And, like Trump, their understanding of how and why governments work is distilled into bumper-sticker slogans they find, not surprisingly, persuasive and easy to comprehend.

    I doubt Trump's supporters seriously expected that he would make America great again or build his fantasy wall during his first 100 days. 

    So, beyond affirming what we already know, the proverbial catalogue of Trump's litany of humiliating policy failures, brazen lies, nepotism, incompetence and volte-faces has had, to date, little, if any, tangible political consequence.  

    Indeed, a recent opinion poll revealed that a stupefying 98 percent of those 63 million Americans stand squarely behind their transparently inept man at 1600 Pennsylvania Avenue who once confidently boasted that he could shoot someone on Fifth Avenue and "not lose any voters".   

    Why?

    Trump's rabidly loyal voters are, like their leader, giddy nihilists. Trump is a mirror reflection of most of them - seething, white, grievance-addicted and determined to destroy any political, societal or diplomatic progress and norm while they seize the stunning opportunity to restore their ugly, insular idea of America.

    Nothing to be redeemed

    Trump's victory remains, as well, an indictment of Barrack Obama's jarring naivety. Not too long ago, No Drama Obama publicly assured the rest of us nervous nellies that he had faith in the wisdom of Americans to ultimately reject Trump. They didn't.  

    Since January 20th, the defining nature of Trump's administration has been on routine and often gob-smacking display. Obama's pollyanish assurances about America's inherent "wisdom" are as cockeyed today as they were on the eve of the election.  

    OPINION: America was a 'stan' long before Trump

    "Progressives" or "liberals" - take your pick - are loath to acknowledge this. The so-called resistance prefers, instead, to bury these uncomfortable truths in an endless blur of cobweb-like conspiracy theories and to direct their anger and recriminations at more palatable villains in far away lands. Paging Vladimir Putin and Julian Assange.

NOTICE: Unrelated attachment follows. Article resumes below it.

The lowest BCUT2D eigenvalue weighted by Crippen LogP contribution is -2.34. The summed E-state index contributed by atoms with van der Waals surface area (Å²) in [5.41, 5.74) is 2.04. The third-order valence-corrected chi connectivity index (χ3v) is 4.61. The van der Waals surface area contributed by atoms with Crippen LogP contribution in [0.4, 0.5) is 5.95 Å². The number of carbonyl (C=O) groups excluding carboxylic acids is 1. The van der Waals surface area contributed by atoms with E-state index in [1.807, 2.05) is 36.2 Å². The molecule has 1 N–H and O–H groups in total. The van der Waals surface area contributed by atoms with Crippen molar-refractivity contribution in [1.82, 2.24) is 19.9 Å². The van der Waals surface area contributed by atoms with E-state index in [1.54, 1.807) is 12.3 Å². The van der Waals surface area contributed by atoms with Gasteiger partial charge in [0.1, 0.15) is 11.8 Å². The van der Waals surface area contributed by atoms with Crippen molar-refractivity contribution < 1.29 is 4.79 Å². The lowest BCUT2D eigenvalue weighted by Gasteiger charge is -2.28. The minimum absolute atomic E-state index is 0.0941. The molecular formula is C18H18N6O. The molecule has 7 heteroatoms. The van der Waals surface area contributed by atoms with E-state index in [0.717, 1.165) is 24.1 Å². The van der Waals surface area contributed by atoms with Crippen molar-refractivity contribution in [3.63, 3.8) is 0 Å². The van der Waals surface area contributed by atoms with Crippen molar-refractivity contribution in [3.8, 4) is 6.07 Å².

Then, there is the delusional band of liberals who, while fatally allergic to Trump's brand of populism, looked forward eagerly to his presidency's possible "good bits" - including nixing NATO, one-sided multi-lateral trade agreements and renunciating US interventionism.

    The past 100 days should have taught them a swift and blunt lesson: never trust a weathervane-like demagogue to keep his word.  

    From North Korea, to Syria and Iran, Trump has clutched his generals and the the military-industrial-security complex even closer to his tough-guy bosom. NATO is, for now, safely intact.    

    Finally, and perhaps most grating of all, are the pundits who cling like starved leeches to the moronic theory that somehow, at sometime, Trump will "grow" into the job.

    The hope is that a 70-year-old with the attention span of a squirrel will, after a moment of introspection, recognise that he's been doing it all wrong and abandon his pernicious ways.

    Note to the fantasists: Trump has already shown that he is genetically, as well as temperamentally, incapable of managing such a miraculous metamorphosis.

    There is nothing to be redeemed because there is nothing remotely redeeming about a Trump presidency. 

    Donald Trump's first 100 days are a template for the remaining 1,362. The question is: will we be able to see the horror through? 

    Andrew Mitrovica is an award-winning investigative reporter and journalism instructor.

    The views expressed in this article are the author's own and do not necessarily reflect Al Jazeera's editorial policy.